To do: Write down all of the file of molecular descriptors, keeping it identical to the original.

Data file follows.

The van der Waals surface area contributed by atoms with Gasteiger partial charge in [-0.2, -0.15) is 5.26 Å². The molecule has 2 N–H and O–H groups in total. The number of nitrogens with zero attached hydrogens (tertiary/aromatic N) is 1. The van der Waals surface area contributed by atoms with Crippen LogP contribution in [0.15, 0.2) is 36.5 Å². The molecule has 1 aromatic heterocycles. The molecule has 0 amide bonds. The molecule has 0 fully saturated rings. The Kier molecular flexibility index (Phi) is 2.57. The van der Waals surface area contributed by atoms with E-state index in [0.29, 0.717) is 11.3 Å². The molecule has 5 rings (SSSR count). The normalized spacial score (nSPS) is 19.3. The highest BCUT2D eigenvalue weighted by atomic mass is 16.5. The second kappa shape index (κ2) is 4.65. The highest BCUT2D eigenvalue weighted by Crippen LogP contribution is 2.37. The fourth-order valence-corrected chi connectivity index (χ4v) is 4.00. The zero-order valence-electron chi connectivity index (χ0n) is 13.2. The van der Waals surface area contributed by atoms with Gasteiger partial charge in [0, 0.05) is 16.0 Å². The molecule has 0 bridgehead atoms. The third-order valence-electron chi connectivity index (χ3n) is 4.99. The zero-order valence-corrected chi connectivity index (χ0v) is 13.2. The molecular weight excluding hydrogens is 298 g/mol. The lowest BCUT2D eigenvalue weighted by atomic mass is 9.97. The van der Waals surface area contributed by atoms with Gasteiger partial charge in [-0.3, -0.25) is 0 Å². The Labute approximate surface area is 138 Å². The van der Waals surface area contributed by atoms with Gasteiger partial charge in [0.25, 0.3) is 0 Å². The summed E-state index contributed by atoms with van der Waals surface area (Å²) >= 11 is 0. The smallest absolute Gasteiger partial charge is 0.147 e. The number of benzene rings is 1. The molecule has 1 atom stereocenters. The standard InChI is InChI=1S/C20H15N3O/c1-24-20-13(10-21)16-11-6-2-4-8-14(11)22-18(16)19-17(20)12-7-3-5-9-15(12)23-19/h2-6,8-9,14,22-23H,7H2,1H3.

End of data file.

The van der Waals surface area contributed by atoms with Gasteiger partial charge in [-0.2, -0.15) is 5.26 Å². The molecule has 2 N–H and O–H groups in total. The number of nitrogens with zero attached hydrogens (tertiary/aromatic N) is 1. The van der Waals surface area contributed by atoms with Crippen LogP contribution in [0.15, 0.2) is 36.5 Å². The molecule has 1 aromatic heterocycles. The molecule has 0 amide bonds. The molecule has 0 fully saturated rings. The Kier molecular flexibility index (Phi) is 2.57. The van der Waals surface area contributed by atoms with E-state index in [0.29, 0.717) is 11.3 Å². The molecule has 5 rings (SSSR count). The normalized spacial score (nSPS) is 19.3. The highest BCUT2D eigenvalue weighted by atomic mass is 16.5. The second kappa shape index (κ2) is 4.65. The highest BCUT2D eigenvalue weighted by Crippen LogP contribution is 2.37. The fourth-order valence-corrected chi connectivity index (χ4v) is 4.00. The zero-order valence-electron chi connectivity index (χ0n) is 13.2. The van der Waals surface area contributed by atoms with Gasteiger partial charge in [0, 0.05) is 16.0 Å². The molecule has 0 bridgehead atoms. The third-order valence-electron chi connectivity index (χ3n) is 4.99. The zero-order valence-corrected chi connectivity index (χ0v) is 13.2. The molecular weight excluding hydrogens is 298 g/mol. The lowest BCUT2D eigenvalue weighted by atomic mass is 9.97. The van der Waals surface area contributed by atoms with Gasteiger partial charge in [-0.3, -0.25) is 0 Å². The Labute approximate surface area is 138 Å². The van der Waals surface area contributed by atoms with Gasteiger partial charge in [0.25, 0.3) is 0 Å². The summed E-state index contributed by atoms with van der Waals surface area (Å²) >= 11 is 0. The smallest absolute Gasteiger partial charge is 0.147 e. The number of benzene rings is 1. The molecule has 1 atom stereocenters. The standard InChI is InChI=1S/C20H15N3O/c1-24-20-13(10-21)16-11-6-2-4-8-14(11)22-18(16)19-17(20)12-7-3-5-9-15(12)23-19/h2-6,8-9,14,22-23H,7H2,1H3.